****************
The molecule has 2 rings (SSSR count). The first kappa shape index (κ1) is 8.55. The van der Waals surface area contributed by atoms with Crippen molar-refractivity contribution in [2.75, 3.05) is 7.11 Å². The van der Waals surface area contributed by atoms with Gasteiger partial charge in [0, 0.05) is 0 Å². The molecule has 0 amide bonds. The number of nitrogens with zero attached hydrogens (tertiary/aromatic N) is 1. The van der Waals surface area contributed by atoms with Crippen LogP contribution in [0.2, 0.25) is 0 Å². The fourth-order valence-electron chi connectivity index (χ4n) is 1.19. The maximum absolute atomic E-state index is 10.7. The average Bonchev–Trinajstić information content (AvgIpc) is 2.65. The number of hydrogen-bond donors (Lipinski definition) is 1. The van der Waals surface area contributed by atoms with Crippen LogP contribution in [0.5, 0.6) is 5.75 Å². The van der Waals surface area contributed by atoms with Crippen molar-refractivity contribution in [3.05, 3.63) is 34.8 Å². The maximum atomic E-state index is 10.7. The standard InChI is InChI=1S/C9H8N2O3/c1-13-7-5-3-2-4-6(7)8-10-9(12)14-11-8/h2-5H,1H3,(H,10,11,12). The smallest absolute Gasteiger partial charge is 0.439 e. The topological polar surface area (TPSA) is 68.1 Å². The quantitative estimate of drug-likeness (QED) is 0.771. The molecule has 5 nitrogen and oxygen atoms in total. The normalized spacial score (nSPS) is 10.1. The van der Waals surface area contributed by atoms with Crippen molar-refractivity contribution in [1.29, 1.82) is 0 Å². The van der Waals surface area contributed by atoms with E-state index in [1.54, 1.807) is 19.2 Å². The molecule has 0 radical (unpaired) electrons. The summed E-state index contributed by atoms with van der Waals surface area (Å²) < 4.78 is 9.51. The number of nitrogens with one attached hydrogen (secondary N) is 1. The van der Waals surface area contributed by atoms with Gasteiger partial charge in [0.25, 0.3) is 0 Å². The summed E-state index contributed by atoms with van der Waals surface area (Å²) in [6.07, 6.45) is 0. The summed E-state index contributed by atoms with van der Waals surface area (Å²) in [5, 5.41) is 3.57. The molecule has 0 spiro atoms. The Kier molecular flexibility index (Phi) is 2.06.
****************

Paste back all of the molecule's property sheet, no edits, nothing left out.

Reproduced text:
The molecule has 2 rings (SSSR count). The first kappa shape index (κ1) is 8.55. The van der Waals surface area contributed by atoms with Crippen molar-refractivity contribution in [2.75, 3.05) is 7.11 Å². The van der Waals surface area contributed by atoms with Gasteiger partial charge in [0, 0.05) is 0 Å². The molecule has 0 amide bonds. The number of nitrogens with zero attached hydrogens (tertiary/aromatic N) is 1. The van der Waals surface area contributed by atoms with Crippen LogP contribution in [0.2, 0.25) is 0 Å². The fourth-order valence-electron chi connectivity index (χ4n) is 1.19. The maximum absolute atomic E-state index is 10.7. The average Bonchev–Trinajstić information content (AvgIpc) is 2.65. The number of hydrogen-bond donors (Lipinski definition) is 1. The van der Waals surface area contributed by atoms with Crippen LogP contribution in [0.5, 0.6) is 5.75 Å². The van der Waals surface area contributed by atoms with Crippen molar-refractivity contribution in [3.05, 3.63) is 34.8 Å². The maximum atomic E-state index is 10.7. The standard InChI is InChI=1S/C9H8N2O3/c1-13-7-5-3-2-4-6(7)8-10-9(12)14-11-8/h2-5H,1H3,(H,10,11,12). The smallest absolute Gasteiger partial charge is 0.439 e. The topological polar surface area (TPSA) is 68.1 Å². The quantitative estimate of drug-likeness (QED) is 0.771. The molecule has 5 nitrogen and oxygen atoms in total. The normalized spacial score (nSPS) is 10.1. The van der Waals surface area contributed by atoms with Crippen molar-refractivity contribution in [1.29, 1.82) is 0 Å². The van der Waals surface area contributed by atoms with E-state index in [1.54, 1.807) is 19.2 Å². The molecule has 0 radical (unpaired) electrons. The summed E-state index contributed by atoms with van der Waals surface area (Å²) < 4.78 is 9.51. The number of nitrogens with one attached hydrogen (secondary N) is 1. The van der Waals surface area contributed by atoms with Gasteiger partial charge in [0.25, 0.3) is 0 Å². The summed E-state index contributed by atoms with van der Waals surface area (Å²) in [6.07, 6.45) is 0. The summed E-state index contributed by atoms with van der Waals surface area (Å²) in [5, 5.41) is 3.57. The molecule has 0 spiro atoms. The Kier molecular flexibility index (Phi) is 2.06.